The Xbox Live Headset is a simple mono, one-headphone headset with a dedicated microphone that plugs into a small port on the Xbox 360 controller (wired or wireless). Designed primarily for interacting with players in multiplayer deathmatches, the Xbox 360 headset also provides two other unique features. It can be used to control voice command enabled games (of which I've not yet seen any), and it can be used to perform audio chats and record audio messages with your buddies. You get a Headset in the $499 Xbox 360 package, but if you went low rent and got a Core System, an add-on Headset will set you back $19.99.
If you accept my notion that every Xbox 360 needs a hard drive, then you can forget about the oh-so-PS2 Memory Unit (Figure), a 64 MB external storage device that lets you save games, transport your Xbox Live account to other Xbox 360 devices, and store a limited amount of Xbox Live downloaded content. With Xbox 360, users can take their hard drives with them and plug them into other Xbox 360 consoles in order to retain access to their personal settings, downloads, and other personal data. But a Memory Unit does serve one useful role: It is a decent way to move content from Xbox 360 to Xbox 360. For most users, however, the $39.99 Memory Unit is unnecessary.
The Play and Charge Kit (Figure) lets you connect an Xbox 360 controller to the console using a USB cable. This cable performs two important functions: It charges the controller's new rechargeable battery and it lets you play in wired mode if desired. (Additional rechargeable batteries are also available separately in a package called Rechargeable Battery Pack, see below.) The Play and Charge Kit docks neatly with the port found on the back top of the Xbox 360 controller, which is exactly where you'd expect a cable connection to occur on a dedicated wired controller. At just $19.99, this is a must-have accessory in my opinion.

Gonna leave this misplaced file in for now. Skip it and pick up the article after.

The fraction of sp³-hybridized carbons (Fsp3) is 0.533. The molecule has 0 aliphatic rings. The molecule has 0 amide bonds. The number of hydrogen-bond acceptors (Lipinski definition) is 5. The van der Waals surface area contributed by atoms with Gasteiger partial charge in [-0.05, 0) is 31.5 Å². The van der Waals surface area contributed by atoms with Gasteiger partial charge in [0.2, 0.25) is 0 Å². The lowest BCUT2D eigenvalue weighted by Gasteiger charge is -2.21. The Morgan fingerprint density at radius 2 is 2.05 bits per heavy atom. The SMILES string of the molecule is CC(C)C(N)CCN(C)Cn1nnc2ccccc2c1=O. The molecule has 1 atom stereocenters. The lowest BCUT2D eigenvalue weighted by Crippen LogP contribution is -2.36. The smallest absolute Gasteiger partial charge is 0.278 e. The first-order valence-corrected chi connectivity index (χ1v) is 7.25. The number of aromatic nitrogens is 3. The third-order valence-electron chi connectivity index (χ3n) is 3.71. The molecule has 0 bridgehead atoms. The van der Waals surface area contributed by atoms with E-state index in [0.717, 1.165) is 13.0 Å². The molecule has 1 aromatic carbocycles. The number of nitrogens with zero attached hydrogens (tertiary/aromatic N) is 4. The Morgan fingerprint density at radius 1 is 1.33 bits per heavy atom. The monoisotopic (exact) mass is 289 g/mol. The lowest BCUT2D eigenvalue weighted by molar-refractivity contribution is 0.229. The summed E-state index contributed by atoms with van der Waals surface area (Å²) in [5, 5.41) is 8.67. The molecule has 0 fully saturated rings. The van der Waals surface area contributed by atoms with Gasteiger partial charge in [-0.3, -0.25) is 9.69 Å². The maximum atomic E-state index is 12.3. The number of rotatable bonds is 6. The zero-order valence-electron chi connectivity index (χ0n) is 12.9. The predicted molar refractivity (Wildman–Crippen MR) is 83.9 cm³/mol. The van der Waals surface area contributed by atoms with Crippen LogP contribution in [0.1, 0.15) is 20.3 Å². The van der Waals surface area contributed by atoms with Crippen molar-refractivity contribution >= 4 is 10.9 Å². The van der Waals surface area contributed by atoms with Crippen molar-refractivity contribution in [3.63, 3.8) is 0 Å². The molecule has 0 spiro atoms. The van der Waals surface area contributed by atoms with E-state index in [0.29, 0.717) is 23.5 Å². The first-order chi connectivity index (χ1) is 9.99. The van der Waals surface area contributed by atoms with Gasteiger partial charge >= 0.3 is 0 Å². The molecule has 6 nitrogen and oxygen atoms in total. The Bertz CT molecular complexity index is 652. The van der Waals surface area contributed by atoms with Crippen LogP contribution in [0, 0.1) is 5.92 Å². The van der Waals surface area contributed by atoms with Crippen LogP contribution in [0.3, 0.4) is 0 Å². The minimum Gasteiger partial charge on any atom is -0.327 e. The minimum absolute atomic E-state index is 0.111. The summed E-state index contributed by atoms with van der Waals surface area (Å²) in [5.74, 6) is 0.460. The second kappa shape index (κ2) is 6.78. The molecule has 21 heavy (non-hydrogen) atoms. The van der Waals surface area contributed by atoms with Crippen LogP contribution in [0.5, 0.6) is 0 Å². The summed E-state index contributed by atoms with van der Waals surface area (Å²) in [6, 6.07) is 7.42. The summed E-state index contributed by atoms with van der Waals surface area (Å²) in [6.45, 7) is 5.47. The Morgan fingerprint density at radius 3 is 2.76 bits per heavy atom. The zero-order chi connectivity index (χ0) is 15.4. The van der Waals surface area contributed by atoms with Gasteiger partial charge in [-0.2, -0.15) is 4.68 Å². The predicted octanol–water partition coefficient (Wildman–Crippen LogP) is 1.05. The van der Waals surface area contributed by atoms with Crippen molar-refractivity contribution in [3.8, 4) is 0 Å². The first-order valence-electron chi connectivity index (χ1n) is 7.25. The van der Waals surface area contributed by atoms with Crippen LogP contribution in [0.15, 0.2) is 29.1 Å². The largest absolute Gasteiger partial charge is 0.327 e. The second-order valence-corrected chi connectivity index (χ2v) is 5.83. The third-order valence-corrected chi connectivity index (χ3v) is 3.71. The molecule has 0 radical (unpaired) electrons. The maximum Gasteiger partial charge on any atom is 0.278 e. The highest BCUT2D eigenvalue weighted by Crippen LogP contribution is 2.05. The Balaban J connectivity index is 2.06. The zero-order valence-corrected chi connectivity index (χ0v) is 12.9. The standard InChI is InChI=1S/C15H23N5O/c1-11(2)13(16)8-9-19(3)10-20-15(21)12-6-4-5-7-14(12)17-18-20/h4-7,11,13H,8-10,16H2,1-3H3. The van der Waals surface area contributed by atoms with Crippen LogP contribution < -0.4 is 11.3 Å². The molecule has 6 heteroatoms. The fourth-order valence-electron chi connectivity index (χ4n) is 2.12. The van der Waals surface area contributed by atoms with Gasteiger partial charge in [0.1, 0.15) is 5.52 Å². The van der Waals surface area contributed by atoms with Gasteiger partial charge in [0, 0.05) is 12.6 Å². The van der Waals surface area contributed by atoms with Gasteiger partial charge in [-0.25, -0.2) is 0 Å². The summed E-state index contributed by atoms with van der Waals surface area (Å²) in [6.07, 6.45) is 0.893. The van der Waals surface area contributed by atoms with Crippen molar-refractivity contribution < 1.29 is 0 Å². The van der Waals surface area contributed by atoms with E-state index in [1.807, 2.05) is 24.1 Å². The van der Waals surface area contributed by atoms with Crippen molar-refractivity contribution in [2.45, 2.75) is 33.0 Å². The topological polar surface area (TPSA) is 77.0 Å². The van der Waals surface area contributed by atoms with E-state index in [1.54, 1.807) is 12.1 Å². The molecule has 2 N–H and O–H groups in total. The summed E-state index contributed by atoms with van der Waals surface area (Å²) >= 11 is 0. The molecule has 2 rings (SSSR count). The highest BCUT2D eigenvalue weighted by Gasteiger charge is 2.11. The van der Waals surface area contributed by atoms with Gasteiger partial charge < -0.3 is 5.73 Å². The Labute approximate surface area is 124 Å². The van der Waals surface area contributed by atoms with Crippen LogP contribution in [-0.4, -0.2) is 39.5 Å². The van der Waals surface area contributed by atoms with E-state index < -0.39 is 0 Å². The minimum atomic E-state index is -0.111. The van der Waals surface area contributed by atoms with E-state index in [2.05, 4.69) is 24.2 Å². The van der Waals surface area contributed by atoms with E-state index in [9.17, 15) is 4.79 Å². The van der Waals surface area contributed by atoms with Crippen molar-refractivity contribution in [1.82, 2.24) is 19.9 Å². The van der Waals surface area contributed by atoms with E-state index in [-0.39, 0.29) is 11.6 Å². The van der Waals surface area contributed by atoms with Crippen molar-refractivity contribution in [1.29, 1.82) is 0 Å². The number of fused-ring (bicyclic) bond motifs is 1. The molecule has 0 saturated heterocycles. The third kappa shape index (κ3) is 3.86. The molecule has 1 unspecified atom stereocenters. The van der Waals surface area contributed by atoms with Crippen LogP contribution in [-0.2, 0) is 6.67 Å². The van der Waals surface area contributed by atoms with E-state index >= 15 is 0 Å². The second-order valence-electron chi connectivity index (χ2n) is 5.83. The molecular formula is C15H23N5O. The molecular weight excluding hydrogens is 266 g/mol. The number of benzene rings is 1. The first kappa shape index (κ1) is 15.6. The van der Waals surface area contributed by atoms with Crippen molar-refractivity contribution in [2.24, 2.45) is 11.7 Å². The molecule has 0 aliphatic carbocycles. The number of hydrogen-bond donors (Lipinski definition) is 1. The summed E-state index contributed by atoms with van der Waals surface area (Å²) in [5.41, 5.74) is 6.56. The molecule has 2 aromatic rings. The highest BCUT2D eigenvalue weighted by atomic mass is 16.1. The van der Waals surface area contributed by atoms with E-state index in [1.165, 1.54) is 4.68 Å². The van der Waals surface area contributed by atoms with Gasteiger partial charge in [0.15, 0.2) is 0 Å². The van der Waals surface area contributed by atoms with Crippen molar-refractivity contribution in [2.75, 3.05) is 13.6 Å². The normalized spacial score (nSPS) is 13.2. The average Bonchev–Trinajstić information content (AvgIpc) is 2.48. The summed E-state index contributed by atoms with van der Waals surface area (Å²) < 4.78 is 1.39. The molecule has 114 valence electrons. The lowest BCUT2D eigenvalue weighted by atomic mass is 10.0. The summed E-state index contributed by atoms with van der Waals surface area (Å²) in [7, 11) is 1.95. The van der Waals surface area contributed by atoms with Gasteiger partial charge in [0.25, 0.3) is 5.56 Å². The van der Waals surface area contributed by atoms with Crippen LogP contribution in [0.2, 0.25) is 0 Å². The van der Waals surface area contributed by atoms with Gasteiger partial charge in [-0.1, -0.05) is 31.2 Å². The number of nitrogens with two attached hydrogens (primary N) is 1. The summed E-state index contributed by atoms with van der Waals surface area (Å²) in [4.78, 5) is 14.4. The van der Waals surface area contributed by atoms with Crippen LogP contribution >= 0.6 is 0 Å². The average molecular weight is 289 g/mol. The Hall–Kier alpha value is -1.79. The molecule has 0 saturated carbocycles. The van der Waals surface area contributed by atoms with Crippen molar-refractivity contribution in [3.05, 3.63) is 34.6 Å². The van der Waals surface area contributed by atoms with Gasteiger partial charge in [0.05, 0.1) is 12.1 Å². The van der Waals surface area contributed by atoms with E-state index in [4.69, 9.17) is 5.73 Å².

Essentially just a rechargeable battery for the wireless controller, the Rechargeable Battery Pack (Figure) is a bargain at $11.99, assuming you go completely wireless with the Xbox 360. Because of my lackluster experience with wireless keyboards and mice on the PC, I'm not completely sold on wireless quite yet, but certainly it pays to have extra batteries lying around. My advice is to grab at least one of these for each wireless controller and to get at least one Play and Charge Kit (which includes a rechargeable battery too) so you can recharge the batteries.
This cable is required for users with HDTV displays or other TVs that support the component (blue, red, and green connectors) standard. You get this kind of cable with the Xbox 360 system, but Core System buyers with HDTV sets will need to upgrade. It costs $39.99. Note that this cable set also includes a composite video connection, so it should work fine with most TVs.
The S-Video AV cable is the next step up in video quality from the composite video cable that Microsoft supplies in the Core System and should work on just about any TV set. It retails for $29.99.
Why Microsoft never made a VGA cable for the original Xbox is unknown, but now one is available for the Xbox 360, letting you connect that console to virtually any standard PC display (Figure). What's awesome about this cable is that it supports all of Xbox 360's display modes, including 480p, 720p, and 1080i. It also includes stereo composite audio cables for 5.1 surround sound output. If you have a sweet computer display that you'd like to interface with the Xbox 360, this is the way to go. It costs $39.99.